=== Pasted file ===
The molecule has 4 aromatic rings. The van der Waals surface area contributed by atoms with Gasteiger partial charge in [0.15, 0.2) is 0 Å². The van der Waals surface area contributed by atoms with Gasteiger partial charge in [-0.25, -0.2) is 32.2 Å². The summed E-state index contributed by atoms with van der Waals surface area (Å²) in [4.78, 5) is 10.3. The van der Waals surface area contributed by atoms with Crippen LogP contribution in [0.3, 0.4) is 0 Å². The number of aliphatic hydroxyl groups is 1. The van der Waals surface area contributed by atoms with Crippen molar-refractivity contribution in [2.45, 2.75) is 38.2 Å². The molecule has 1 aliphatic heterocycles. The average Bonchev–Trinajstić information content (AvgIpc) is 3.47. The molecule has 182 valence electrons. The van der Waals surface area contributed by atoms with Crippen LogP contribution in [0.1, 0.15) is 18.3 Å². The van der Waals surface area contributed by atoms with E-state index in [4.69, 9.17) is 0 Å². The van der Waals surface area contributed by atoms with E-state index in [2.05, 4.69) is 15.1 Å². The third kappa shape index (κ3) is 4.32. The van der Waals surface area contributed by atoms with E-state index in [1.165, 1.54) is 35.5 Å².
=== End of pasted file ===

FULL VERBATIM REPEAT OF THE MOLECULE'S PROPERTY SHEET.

The molecule has 4 aromatic rings. The van der Waals surface area contributed by atoms with Gasteiger partial charge in [0.15, 0.2) is 0 Å². The van der Waals surface area contributed by atoms with Gasteiger partial charge in [-0.25, -0.2) is 32.2 Å². The summed E-state index contributed by atoms with van der Waals surface area (Å²) in [4.78, 5) is 10.3. The van der Waals surface area contributed by atoms with Crippen LogP contribution in [0.3, 0.4) is 0 Å². The number of aliphatic hydroxyl groups is 1. The van der Waals surface area contributed by atoms with Crippen molar-refractivity contribution in [2.45, 2.75) is 38.2 Å². The molecule has 1 aliphatic heterocycles. The average Bonchev–Trinajstić information content (AvgIpc) is 3.47. The molecule has 182 valence electrons. The van der Waals surface area contributed by atoms with Crippen LogP contribution in [0.1, 0.15) is 18.3 Å². The van der Waals surface area contributed by atoms with E-state index in [4.69, 9.17) is 0 Å². The van der Waals surface area contributed by atoms with E-state index in [2.05, 4.69) is 15.1 Å². The third kappa shape index (κ3) is 4.32. The van der Waals surface area contributed by atoms with E-state index in [1.165, 1.54) is 35.5 Å².